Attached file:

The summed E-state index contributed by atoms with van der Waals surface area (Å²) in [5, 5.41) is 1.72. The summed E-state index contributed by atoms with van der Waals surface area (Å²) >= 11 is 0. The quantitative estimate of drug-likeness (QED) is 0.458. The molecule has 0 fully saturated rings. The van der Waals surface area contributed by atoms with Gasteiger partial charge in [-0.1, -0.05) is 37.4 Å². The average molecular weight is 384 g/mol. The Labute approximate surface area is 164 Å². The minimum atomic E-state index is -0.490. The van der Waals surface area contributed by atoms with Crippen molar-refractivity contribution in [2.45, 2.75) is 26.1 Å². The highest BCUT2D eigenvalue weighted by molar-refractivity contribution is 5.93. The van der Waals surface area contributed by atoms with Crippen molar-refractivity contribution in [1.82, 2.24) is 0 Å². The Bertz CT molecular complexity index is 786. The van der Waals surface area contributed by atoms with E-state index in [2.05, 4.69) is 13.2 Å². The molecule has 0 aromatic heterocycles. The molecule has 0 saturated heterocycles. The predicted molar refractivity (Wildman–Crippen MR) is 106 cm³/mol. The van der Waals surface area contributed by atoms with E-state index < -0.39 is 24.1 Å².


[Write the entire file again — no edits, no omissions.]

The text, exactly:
The summed E-state index contributed by atoms with van der Waals surface area (Å²) in [5, 5.41) is 1.72. The summed E-state index contributed by atoms with van der Waals surface area (Å²) >= 11 is 0. The quantitative estimate of drug-likeness (QED) is 0.458. The molecule has 0 fully saturated rings. The van der Waals surface area contributed by atoms with Gasteiger partial charge in [-0.1, -0.05) is 37.4 Å². The average molecular weight is 384 g/mol. The Labute approximate surface area is 164 Å². The minimum atomic E-state index is -0.490. The van der Waals surface area contributed by atoms with Crippen molar-refractivity contribution in [2.45, 2.75) is 26.1 Å². The highest BCUT2D eigenvalue weighted by molar-refractivity contribution is 5.93. The van der Waals surface area contributed by atoms with Crippen molar-refractivity contribution in [1.82, 2.24) is 0 Å². The Bertz CT molecular complexity index is 786. The van der Waals surface area contributed by atoms with E-state index in [2.05, 4.69) is 13.2 Å². The molecule has 0 aromatic heterocycles. The molecule has 0 saturated heterocycles. The predicted molar refractivity (Wildman–Crippen MR) is 106 cm³/mol. The van der Waals surface area contributed by atoms with E-state index < -0.39 is 24.1 Å².